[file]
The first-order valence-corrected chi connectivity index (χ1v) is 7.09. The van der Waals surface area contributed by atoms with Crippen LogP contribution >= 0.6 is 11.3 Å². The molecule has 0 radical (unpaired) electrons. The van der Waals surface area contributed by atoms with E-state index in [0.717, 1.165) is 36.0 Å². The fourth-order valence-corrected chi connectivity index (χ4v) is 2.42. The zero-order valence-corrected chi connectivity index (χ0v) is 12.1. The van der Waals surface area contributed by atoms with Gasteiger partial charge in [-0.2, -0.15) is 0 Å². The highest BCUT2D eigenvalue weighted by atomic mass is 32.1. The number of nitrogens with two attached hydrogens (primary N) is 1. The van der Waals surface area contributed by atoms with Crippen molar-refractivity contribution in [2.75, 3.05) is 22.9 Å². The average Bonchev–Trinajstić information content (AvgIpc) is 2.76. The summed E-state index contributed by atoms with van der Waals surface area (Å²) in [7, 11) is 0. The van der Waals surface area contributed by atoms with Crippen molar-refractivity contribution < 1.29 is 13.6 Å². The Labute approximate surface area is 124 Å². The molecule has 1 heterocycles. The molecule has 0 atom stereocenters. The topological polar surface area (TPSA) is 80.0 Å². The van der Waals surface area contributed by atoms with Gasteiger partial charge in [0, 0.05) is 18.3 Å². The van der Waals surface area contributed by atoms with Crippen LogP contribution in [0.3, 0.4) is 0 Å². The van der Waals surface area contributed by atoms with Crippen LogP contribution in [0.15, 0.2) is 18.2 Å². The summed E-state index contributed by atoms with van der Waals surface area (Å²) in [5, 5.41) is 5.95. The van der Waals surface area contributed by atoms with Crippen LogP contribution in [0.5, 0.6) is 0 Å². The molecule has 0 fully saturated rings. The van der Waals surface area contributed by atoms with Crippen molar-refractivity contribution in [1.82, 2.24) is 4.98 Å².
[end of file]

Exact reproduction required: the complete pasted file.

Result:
The first-order valence-corrected chi connectivity index (χ1v) is 7.09. The van der Waals surface area contributed by atoms with Crippen LogP contribution >= 0.6 is 11.3 Å². The molecule has 0 radical (unpaired) electrons. The van der Waals surface area contributed by atoms with E-state index in [0.717, 1.165) is 36.0 Å². The fourth-order valence-corrected chi connectivity index (χ4v) is 2.42. The zero-order valence-corrected chi connectivity index (χ0v) is 12.1. The van der Waals surface area contributed by atoms with Gasteiger partial charge in [-0.2, -0.15) is 0 Å². The highest BCUT2D eigenvalue weighted by atomic mass is 32.1. The number of nitrogens with two attached hydrogens (primary N) is 1. The van der Waals surface area contributed by atoms with Crippen molar-refractivity contribution in [2.75, 3.05) is 22.9 Å². The average Bonchev–Trinajstić information content (AvgIpc) is 2.76. The summed E-state index contributed by atoms with van der Waals surface area (Å²) in [7, 11) is 0. The van der Waals surface area contributed by atoms with Crippen molar-refractivity contribution < 1.29 is 13.6 Å². The Labute approximate surface area is 124 Å². The molecule has 1 heterocycles. The molecule has 0 atom stereocenters. The topological polar surface area (TPSA) is 80.0 Å². The van der Waals surface area contributed by atoms with Gasteiger partial charge in [0, 0.05) is 18.3 Å². The van der Waals surface area contributed by atoms with Crippen LogP contribution in [0.3, 0.4) is 0 Å². The van der Waals surface area contributed by atoms with Crippen LogP contribution in [0.15, 0.2) is 18.2 Å². The summed E-state index contributed by atoms with van der Waals surface area (Å²) in [5, 5.41) is 5.95. The van der Waals surface area contributed by atoms with Crippen LogP contribution in [0.5, 0.6) is 0 Å². The molecule has 0 fully saturated rings. The van der Waals surface area contributed by atoms with Crippen molar-refractivity contribution in [1.82, 2.24) is 4.98 Å².